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Anacardium occidentale (Cashew)

Kasjoe, Kasjoeboom [Afrikaans]

Life > eukaryotes > Archaeoplastida > Chloroplastida > Charophyta > Streptophytina > Plantae (land plants) > Tracheophyta (vascular plants) > Euphyllophyta > Lignophyta (woody plants) > Spermatophyta (seed plants) > Angiospermae (flowering plants) > Eudicotyledons > Core Eudicots > Rosids > Eurosid II > Order: Sapindales > Family: Anacardiaceae

Anacardium occidentale (Cashew Nut)  

Cashew trees are native to Brazil and were distributed round the world by Portuguese explorers in the 1500's. They are grown extensively in Mozambique and also in Maputoland (northern KwaZulu-Natal). Cashew nuts should not be eaten raw because they are surrounded by a very acrid, irritant oil - this oil is burnt off in the roasting process (note that cashews in the stores labelled "raw", have in fact been roasted). Besides being very tasty, cashews are a good source of protein (about 17% by weight).

Cashew trees are native to restinga vegetation on coastal dunes of northeastern Brazil where they are exposed to onshore winds with salt spray. In order to survive in such a habitat they have long tap roots with extensive lateral roots so that they can make the most of soil moisture when available.

The Cashew nut itself is contained in a tough exterior covering that contains a poisonous oil. The stalk of the fruit (i.e. the pedicel) is enlarged into a pear-shaped red or yellow false fruit called the cashew apple which is attractive to seed dispersers such as bats and monkeys. A plant can grow from seed to seed producer within three years.

Advantageous properties of Cashew trees

  • Produce cashew nuts. These contain about 17% protein and are rich in minerals (calcium, phosphorus and iron) and vitamins (vitamins A, D, K and E).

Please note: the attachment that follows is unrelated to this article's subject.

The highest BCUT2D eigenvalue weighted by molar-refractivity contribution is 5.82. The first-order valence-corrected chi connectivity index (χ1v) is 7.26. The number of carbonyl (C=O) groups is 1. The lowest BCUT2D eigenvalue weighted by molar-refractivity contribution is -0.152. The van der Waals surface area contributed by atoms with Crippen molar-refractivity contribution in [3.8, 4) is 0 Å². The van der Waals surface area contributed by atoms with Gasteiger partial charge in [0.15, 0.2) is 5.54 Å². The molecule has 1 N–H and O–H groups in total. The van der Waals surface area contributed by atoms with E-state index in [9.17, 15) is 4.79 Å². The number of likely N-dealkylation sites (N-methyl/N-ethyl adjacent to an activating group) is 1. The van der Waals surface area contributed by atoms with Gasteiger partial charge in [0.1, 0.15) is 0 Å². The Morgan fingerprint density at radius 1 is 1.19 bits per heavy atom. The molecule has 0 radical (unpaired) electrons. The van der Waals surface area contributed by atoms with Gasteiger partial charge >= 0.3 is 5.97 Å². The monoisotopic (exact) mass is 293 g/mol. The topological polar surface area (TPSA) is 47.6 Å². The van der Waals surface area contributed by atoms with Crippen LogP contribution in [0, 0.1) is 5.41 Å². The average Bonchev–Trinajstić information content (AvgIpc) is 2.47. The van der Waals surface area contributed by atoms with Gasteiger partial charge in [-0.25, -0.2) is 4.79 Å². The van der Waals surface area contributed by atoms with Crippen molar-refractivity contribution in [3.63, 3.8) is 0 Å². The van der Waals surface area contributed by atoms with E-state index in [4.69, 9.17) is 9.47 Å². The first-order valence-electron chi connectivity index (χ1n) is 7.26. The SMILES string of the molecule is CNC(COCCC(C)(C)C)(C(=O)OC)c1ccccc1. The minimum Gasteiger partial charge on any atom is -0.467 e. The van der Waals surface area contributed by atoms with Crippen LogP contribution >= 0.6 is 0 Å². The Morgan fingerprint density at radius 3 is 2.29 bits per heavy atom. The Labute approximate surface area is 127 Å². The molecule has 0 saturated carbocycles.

• The cashew apple juice can be drank as fresh juice, turned into vinegar, or turned to wine that can then be distilled to produce brandy. It is also used in jams, jellies, chutney and candied fruit. Cashew apple is rich in vitamin A and very rich in vitamin C (about 150-400 mg per 100 g fresh weight, which is about five times that in orange juice).
  • They make good shade trees because of having evergreen leaves and a wide-spreading canopy.
  • Sap with insecticidal properties can be tapped from the trunks. It can also be used as a varnish.
  • They can be cut down for firewood and charcoal.

History of exploitation

It is unknown how long indigenous people in the Brazilian region have utilised cashew nuts and apples but they were already doing so at the time of European colonisation in the 1500's. Juice is squeezed from the cashew apples and fermented to produce wine. Brazilian indigenous people roasted nuts over a fire thus burning off the toxic outer covering and this method was copied by the Portuguese colonisers. Brazilian indigenous people grew Cashew trees outside their homes, partly for shade, and established them beyond their indigenous coastal distribution. Cashew trees were also popular to the European colonisers so that by 1750 they were widely distributed throughout tropical America.

Cashew trees were introduced to India by the Portuguese in the 1500's where they came to be grown mainly for producing wine and brandy. India is now a major World producer of cashew liquor. From India, Cashews were introduced to other Asian countries. The earliest record of Cashews growing in Africa is from the late 18th Century. Cashews have spread widely in the Indian Ocean region and have become naturalised in seashore habitats.

Trade in cashew nuts started at the beginning of the 20th Century and grew particularly fast in in 1930's, being dominated mainly by India. Around about 1960 there was rapid growth in the industry, particularly in India, Madagascar and Mozambique. Research was initiated by the Indians in producing better cultivars although cultivated Cashews still remain much the same as their wild counterparts. In the 1960's the Cashew story completed a full circle by coming back to its land of origin in Brazil where large commercial plantations were set up together with processing factories.

The shell surrounding the green cashew nut kernel contains a very acrid and irritant oil. The nut itself contains poisonous oils which need to be evaporated through roasting before the nut can safely be eaten (note that cashews in the stores labelled "raw", have in fact been roasted - very confusing). 

References

  • Sauer, J.D. 1993. Historical geography of crop plants - a select roster. CRC Press, Boca Raton, Florida.

  • van Wyk, B.-E. 2005. Food Plants of the World - Identification, Culinary Uses and Nutritional Value. Briza, Pretoria.

     

     

Text by Hamish Robertson

 

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